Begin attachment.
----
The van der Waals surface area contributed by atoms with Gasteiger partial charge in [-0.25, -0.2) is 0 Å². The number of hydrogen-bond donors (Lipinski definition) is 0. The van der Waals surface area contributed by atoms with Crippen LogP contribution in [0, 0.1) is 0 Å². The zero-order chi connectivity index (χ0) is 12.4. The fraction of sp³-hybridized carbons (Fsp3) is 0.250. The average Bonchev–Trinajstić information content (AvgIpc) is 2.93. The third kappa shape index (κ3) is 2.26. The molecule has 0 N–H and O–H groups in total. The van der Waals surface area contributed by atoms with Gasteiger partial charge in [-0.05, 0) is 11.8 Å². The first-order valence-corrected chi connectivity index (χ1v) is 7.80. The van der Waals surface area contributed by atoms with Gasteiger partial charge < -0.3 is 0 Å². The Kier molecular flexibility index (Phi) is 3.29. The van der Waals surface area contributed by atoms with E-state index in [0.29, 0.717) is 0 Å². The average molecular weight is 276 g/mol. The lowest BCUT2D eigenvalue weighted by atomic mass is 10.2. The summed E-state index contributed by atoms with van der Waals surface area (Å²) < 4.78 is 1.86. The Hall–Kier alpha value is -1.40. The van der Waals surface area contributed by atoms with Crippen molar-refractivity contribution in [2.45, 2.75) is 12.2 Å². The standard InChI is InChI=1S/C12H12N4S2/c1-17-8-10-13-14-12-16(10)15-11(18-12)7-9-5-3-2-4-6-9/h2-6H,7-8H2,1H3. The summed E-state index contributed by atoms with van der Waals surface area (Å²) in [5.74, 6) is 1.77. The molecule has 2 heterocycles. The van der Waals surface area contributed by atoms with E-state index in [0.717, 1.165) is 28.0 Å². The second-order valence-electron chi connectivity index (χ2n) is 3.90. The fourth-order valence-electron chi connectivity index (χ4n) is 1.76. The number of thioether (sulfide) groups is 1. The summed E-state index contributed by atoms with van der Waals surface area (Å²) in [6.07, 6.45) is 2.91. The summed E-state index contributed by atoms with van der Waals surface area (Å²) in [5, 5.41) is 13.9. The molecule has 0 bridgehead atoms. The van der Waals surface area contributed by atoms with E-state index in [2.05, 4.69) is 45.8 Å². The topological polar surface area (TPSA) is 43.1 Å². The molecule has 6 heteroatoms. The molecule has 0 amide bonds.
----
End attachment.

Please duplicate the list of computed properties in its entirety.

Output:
The van der Waals surface area contributed by atoms with Gasteiger partial charge in [-0.25, -0.2) is 0 Å². The number of hydrogen-bond donors (Lipinski definition) is 0. The van der Waals surface area contributed by atoms with Crippen LogP contribution in [0, 0.1) is 0 Å². The zero-order chi connectivity index (χ0) is 12.4. The fraction of sp³-hybridized carbons (Fsp3) is 0.250. The average Bonchev–Trinajstić information content (AvgIpc) is 2.93. The third kappa shape index (κ3) is 2.26. The molecule has 0 N–H and O–H groups in total. The van der Waals surface area contributed by atoms with Gasteiger partial charge in [-0.05, 0) is 11.8 Å². The first-order valence-corrected chi connectivity index (χ1v) is 7.80. The van der Waals surface area contributed by atoms with Gasteiger partial charge < -0.3 is 0 Å². The Kier molecular flexibility index (Phi) is 3.29. The van der Waals surface area contributed by atoms with E-state index in [0.29, 0.717) is 0 Å². The average molecular weight is 276 g/mol. The lowest BCUT2D eigenvalue weighted by atomic mass is 10.2. The summed E-state index contributed by atoms with van der Waals surface area (Å²) < 4.78 is 1.86. The Hall–Kier alpha value is -1.40. The van der Waals surface area contributed by atoms with Crippen molar-refractivity contribution in [2.45, 2.75) is 12.2 Å². The standard InChI is InChI=1S/C12H12N4S2/c1-17-8-10-13-14-12-16(10)15-11(18-12)7-9-5-3-2-4-6-9/h2-6H,7-8H2,1H3. The summed E-state index contributed by atoms with van der Waals surface area (Å²) in [5.74, 6) is 1.77. The molecule has 2 heterocycles. The van der Waals surface area contributed by atoms with E-state index in [0.717, 1.165) is 28.0 Å². The second-order valence-electron chi connectivity index (χ2n) is 3.90. The fourth-order valence-electron chi connectivity index (χ4n) is 1.76. The number of thioether (sulfide) groups is 1. The summed E-state index contributed by atoms with van der Waals surface area (Å²) in [6.07, 6.45) is 2.91. The summed E-state index contributed by atoms with van der Waals surface area (Å²) in [5, 5.41) is 13.9. The molecule has 0 bridgehead atoms. The van der Waals surface area contributed by atoms with E-state index in [2.05, 4.69) is 45.8 Å². The topological polar surface area (TPSA) is 43.1 Å². The molecule has 6 heteroatoms. The molecule has 0 amide bonds.